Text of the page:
His admitting to this crime came to surface during Durst’s six part documentary series The Jinx on HBO.
This happened when Durst was still attached to a microphone, and during a bathroom break, muttered under his breath that he “killed them all.”
A little disturbing? Yes.
Durst had been interrogated many times about his friend, Ms. Berman’s, death. He had not once admitted to any participation in her murder. After holding in such a serious secret for 15 years, it appears that it had been taking a toll.
If you watch the documentary series, during his final interview, Durst has a physiological reaction, uncontrollable burping and muttering nonsense under his breath.
His reaction to the questions asked in the documentary obviously shows how psychologically disturbed Durst is, as his odd behavior increases to a max, he finally admits to the murders… thinking he was all to himself.
Parts of the following blog are fictional accounts.
I’m always the first one back from breakfast, so the dorms are quiet and still. Halfway down the hallway, a drawing of a cartoon spider flutters to my feet from it’s position on the wall. It was an omen, I swear it was. There was a spider in the dorm’s cutlery drawer when I was looking for spoon to make hot chocolate with.
The girls went to bed that night feeling weary but quite hopeless. We all knew that the relentless torture would not ease up yet. “Third time’s the charm,” they say.
3am and the all-too familiar sound fills the dorm. I laid awake in bed for 20 seconds or so, contemplating just staying in my room and facing the consequences.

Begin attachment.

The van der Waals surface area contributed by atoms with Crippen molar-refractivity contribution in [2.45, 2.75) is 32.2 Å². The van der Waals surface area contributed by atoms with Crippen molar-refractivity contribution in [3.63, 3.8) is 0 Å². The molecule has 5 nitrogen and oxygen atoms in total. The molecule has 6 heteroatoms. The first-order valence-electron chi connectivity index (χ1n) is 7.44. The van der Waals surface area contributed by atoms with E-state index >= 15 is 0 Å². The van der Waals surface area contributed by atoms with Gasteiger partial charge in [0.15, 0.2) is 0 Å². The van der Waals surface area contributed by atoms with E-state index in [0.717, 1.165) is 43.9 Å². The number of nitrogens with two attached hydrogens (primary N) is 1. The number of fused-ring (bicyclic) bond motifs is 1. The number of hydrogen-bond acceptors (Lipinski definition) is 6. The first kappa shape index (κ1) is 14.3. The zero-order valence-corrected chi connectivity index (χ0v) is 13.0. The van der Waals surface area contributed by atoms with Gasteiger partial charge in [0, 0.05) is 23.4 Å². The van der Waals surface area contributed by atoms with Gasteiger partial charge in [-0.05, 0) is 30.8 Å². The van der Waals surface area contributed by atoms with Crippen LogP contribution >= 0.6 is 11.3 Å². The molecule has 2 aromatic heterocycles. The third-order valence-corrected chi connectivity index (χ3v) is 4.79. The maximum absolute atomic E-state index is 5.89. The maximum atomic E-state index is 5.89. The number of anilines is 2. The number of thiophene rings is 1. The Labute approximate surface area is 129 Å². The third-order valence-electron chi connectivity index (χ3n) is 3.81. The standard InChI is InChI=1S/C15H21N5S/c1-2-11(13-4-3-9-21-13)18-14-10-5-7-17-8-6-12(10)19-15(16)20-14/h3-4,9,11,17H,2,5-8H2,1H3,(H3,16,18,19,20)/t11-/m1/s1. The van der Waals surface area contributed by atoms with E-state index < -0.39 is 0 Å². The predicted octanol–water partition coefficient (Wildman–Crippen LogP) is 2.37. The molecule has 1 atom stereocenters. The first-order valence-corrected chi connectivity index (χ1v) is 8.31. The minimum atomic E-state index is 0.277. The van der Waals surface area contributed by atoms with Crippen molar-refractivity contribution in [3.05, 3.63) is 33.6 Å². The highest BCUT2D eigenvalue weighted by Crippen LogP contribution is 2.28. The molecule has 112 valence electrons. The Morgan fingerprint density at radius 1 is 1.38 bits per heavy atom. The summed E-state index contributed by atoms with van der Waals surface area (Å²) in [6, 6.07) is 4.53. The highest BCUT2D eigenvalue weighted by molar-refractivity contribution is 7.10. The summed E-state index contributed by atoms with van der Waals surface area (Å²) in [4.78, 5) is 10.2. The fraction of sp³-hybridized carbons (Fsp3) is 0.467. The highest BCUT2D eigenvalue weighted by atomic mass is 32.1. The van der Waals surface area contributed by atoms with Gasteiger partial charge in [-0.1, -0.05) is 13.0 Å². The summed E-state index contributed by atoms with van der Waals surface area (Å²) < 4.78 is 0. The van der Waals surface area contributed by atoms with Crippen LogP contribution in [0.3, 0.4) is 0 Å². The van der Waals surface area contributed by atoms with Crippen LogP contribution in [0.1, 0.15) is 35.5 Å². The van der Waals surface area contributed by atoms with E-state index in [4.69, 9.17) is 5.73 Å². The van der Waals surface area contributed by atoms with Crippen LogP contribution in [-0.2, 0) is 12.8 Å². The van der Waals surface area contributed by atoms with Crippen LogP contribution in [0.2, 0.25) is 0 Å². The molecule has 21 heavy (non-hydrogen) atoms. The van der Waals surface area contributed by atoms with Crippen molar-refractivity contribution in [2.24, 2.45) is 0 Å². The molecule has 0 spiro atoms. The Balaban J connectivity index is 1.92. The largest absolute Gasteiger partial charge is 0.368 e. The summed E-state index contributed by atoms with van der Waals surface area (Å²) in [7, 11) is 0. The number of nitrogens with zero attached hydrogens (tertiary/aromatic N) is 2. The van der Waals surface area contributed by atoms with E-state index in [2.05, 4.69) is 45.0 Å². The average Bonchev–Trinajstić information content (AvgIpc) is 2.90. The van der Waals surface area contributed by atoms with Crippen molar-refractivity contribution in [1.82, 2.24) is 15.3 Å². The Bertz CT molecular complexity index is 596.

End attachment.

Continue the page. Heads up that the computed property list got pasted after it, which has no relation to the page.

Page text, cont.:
Apparently, I wasn’t the only one with that thought, as I was the first person out of the dorm. The other humans took their time coming out because they knew that there was no fire and no danger.
We’re all tired. We’re all bickering.
No sign of our 8-legged friends anywhere, so I felt internally relieved. The other girls felt hopelessly exhausted and didn’t have as much knowledge as I do.
All was quiet that night. Not a peep, not a ring, not a twitch.
6:40am and I’m brushing my teeth, eyes still closed and dozing off in the silence. A friend screams and points to the wall – a large brown recluse, crouching and staring at me from the mirror. I bring him outside and try to calm my beating heart, now definitely awake.
There’s the cartoon spider at my feet again. I had stuck it back onto the wall on Tuesday, and today… Well, there it is.
9pm Thursday. I’m prepared for their final attack.
5am and I was woken by the smell of smoke. It was faint enough that the fire alarms didn’t go off.
There were about (aw heck no) a dozen spiders on my floor.
They all ran under the crack of my door and I followed them out into the hallway and out of the dorm. It was hot outside. Like, fiery hot. Actually, there was a huuuge fire outside the dorm that singed the edges of my tie-dye shirt and curled the ends of my braided hair.
The fire alarm finally went off but the dorm didn’t jump like it usually did.
Everyone was sick of the fire alarm. Every single one of them stayed in their beds and covered their ears and groaned. Nobody was awake enough to smell the smoke or to even bother to check the hallways, where smoke was coating the ceilings.